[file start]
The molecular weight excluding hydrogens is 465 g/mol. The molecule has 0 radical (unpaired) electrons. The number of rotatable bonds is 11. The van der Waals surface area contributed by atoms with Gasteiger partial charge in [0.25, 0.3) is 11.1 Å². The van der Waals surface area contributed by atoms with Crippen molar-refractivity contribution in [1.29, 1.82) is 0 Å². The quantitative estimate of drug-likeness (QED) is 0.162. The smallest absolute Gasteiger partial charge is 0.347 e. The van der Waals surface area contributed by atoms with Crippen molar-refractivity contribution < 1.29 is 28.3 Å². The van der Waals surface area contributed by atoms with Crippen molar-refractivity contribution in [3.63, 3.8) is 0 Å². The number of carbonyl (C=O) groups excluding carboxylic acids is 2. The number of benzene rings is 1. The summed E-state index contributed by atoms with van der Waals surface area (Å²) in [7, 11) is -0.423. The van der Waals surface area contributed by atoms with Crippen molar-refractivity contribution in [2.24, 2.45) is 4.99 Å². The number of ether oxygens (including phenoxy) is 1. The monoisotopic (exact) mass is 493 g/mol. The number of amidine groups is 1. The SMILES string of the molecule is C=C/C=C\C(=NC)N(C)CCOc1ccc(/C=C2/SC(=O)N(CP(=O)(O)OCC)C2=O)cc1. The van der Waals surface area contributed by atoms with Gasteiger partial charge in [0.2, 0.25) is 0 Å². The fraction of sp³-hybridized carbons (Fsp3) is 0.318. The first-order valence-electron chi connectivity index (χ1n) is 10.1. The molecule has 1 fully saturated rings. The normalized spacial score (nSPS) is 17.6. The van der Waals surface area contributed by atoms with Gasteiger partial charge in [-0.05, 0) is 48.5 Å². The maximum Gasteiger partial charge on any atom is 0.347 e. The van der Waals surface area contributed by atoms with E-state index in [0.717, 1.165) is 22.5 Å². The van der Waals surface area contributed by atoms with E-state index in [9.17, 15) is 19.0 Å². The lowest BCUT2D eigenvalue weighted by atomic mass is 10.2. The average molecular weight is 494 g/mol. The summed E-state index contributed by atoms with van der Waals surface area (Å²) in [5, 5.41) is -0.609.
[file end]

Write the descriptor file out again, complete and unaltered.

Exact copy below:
The molecular weight excluding hydrogens is 465 g/mol. The molecule has 0 radical (unpaired) electrons. The number of rotatable bonds is 11. The van der Waals surface area contributed by atoms with Gasteiger partial charge in [0.25, 0.3) is 11.1 Å². The van der Waals surface area contributed by atoms with Crippen molar-refractivity contribution in [1.29, 1.82) is 0 Å². The quantitative estimate of drug-likeness (QED) is 0.162. The smallest absolute Gasteiger partial charge is 0.347 e. The van der Waals surface area contributed by atoms with Crippen molar-refractivity contribution < 1.29 is 28.3 Å². The van der Waals surface area contributed by atoms with Crippen molar-refractivity contribution in [3.63, 3.8) is 0 Å². The number of carbonyl (C=O) groups excluding carboxylic acids is 2. The number of benzene rings is 1. The summed E-state index contributed by atoms with van der Waals surface area (Å²) in [7, 11) is -0.423. The van der Waals surface area contributed by atoms with Crippen molar-refractivity contribution in [2.24, 2.45) is 4.99 Å². The number of ether oxygens (including phenoxy) is 1. The monoisotopic (exact) mass is 493 g/mol. The number of amidine groups is 1. The SMILES string of the molecule is C=C/C=C\C(=NC)N(C)CCOc1ccc(/C=C2/SC(=O)N(CP(=O)(O)OCC)C2=O)cc1. The van der Waals surface area contributed by atoms with Gasteiger partial charge in [0.2, 0.25) is 0 Å². The fraction of sp³-hybridized carbons (Fsp3) is 0.318. The first-order valence-electron chi connectivity index (χ1n) is 10.1. The molecule has 1 fully saturated rings. The normalized spacial score (nSPS) is 17.6. The van der Waals surface area contributed by atoms with Gasteiger partial charge in [-0.05, 0) is 48.5 Å². The maximum Gasteiger partial charge on any atom is 0.347 e. The van der Waals surface area contributed by atoms with E-state index in [0.717, 1.165) is 22.5 Å². The van der Waals surface area contributed by atoms with E-state index in [9.17, 15) is 19.0 Å². The lowest BCUT2D eigenvalue weighted by atomic mass is 10.2. The average molecular weight is 494 g/mol. The summed E-state index contributed by atoms with van der Waals surface area (Å²) in [5, 5.41) is -0.609.